Which, of course, is more convenient (being able to drag a window to the second screen without having to sync the related media first), one thing would seem to be missing — the "hotkeys".

Moving the mouse over an entire monitor (or two) only to click something and move it back is not all that exciting, and Synergy's keyboard shortcuts for moving the mouse to N-th screen (while remembering the old position for returning) were a welcome feature.

Windows, unfortunately, does not seem to have any "built-in" keyboard shortcuts for swithing to a given screen, but that can be easily fixed with help of an AutoIt script:

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C# + .NET: Minimalistic asynchronous UDP example

Recently I have been experimenting with networking in Unity3d.
As you may know, there are various systems to aid you with building networked applications in Unity, ranging in approaches and capabilities.
However, if you are more familiar with the regular socket APIs, or just need to port a bit of existing code, you would probably rather have a couple of simple methods to send and receive data.
So here's just that, using .NET's System.Net.Sockets.UdpClient to asynchronously receive and handle data as it arrives:

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C#: Implicit conversion from null to struct (and more)

MyStruct some = null; // some == MyStruct(...)

This is a small post about a rather specific construct in C# syntax, permitting to assign "null" to struct-typed variables (which are non-nullable) and treat this specific case as you please.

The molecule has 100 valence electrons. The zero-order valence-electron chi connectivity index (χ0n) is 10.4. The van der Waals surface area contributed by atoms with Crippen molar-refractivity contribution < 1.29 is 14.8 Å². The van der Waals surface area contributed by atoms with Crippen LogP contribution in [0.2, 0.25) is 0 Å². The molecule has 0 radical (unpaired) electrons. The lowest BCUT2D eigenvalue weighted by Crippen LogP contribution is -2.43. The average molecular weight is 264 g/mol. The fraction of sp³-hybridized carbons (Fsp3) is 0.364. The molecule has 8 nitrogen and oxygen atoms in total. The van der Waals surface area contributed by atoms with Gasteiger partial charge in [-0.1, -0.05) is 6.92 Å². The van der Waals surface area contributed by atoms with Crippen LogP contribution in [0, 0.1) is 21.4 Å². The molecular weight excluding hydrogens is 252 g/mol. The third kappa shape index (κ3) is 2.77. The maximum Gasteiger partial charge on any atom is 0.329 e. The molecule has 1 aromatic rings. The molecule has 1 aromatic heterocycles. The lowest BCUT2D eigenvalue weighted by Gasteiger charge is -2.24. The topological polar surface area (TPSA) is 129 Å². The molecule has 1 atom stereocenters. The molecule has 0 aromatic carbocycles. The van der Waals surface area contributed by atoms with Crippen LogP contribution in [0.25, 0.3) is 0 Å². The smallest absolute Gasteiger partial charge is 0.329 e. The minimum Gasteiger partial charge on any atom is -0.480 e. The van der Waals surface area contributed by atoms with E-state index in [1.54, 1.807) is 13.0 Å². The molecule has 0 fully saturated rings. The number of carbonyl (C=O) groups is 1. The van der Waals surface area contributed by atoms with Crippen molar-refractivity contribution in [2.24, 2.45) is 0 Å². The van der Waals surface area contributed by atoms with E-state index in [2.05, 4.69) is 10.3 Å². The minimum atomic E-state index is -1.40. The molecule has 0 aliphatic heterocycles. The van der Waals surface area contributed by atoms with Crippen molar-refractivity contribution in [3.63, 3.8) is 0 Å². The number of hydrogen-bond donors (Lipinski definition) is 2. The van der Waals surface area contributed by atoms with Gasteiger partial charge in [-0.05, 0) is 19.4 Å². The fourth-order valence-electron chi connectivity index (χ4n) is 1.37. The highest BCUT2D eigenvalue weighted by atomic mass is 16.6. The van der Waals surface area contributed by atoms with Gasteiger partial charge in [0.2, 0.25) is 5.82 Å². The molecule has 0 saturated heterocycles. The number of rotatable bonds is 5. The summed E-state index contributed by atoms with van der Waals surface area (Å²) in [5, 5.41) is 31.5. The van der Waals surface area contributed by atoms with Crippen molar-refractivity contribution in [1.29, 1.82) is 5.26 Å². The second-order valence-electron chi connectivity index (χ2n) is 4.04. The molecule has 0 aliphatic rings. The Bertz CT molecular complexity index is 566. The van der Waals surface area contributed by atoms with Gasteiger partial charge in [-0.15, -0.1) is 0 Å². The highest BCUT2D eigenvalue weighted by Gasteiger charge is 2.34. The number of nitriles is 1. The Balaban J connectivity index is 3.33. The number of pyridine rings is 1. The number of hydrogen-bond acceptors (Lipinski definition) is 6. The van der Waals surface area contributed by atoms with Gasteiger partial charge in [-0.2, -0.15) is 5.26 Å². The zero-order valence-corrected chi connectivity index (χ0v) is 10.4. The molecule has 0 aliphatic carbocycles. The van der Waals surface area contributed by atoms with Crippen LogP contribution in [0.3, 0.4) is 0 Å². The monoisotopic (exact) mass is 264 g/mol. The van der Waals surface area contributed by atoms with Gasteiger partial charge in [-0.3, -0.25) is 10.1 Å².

If you did not come here looking for this particular thing, you may or may not be in a dire need of the post's subject, but explanation may be of interest.

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GameMaker: applying “with” to multiple objects

As you may know, GameMaker Language has a Pascal-like "with" structure:

with (value) { code }

but it's not exactly like the Pascal version. In GameMaker, it can take an instance:

var bullet = instance_create(x, y, obj_bullet);
with (bullet) direction = 180;

or an object type (and will apply the expression to each instance of it):

with (obj_bullet) instance_destroy();

This can be rather handy under the multiple circumstances.

However, initially the same block can not be applied to multiple values, and that's less handy.

Sometimes you can cheat by applying the expression to a shared "parent" type of objects, but that is not always the case (and can have side effects if there are more object types meeting the condition).

So let's consider your options for applying a piece of code to all instances of several types:

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Introducing: hxpico8

Have you heard of PICO-8? It's a "fantasy console" with little built-in sprite/code/level/sound/music editors and a carefully crafted spec. And (slightly changed) Lua scripting. And a web player export (example). A rather interesting option if you like working with restrictions and/or tiny pixelart.

Long story short, I've made a little Haxe compiler target that generates compact Lua code that runs on PICO-8. This post covers reasoning, some technical details, and tricks used to accomplish this.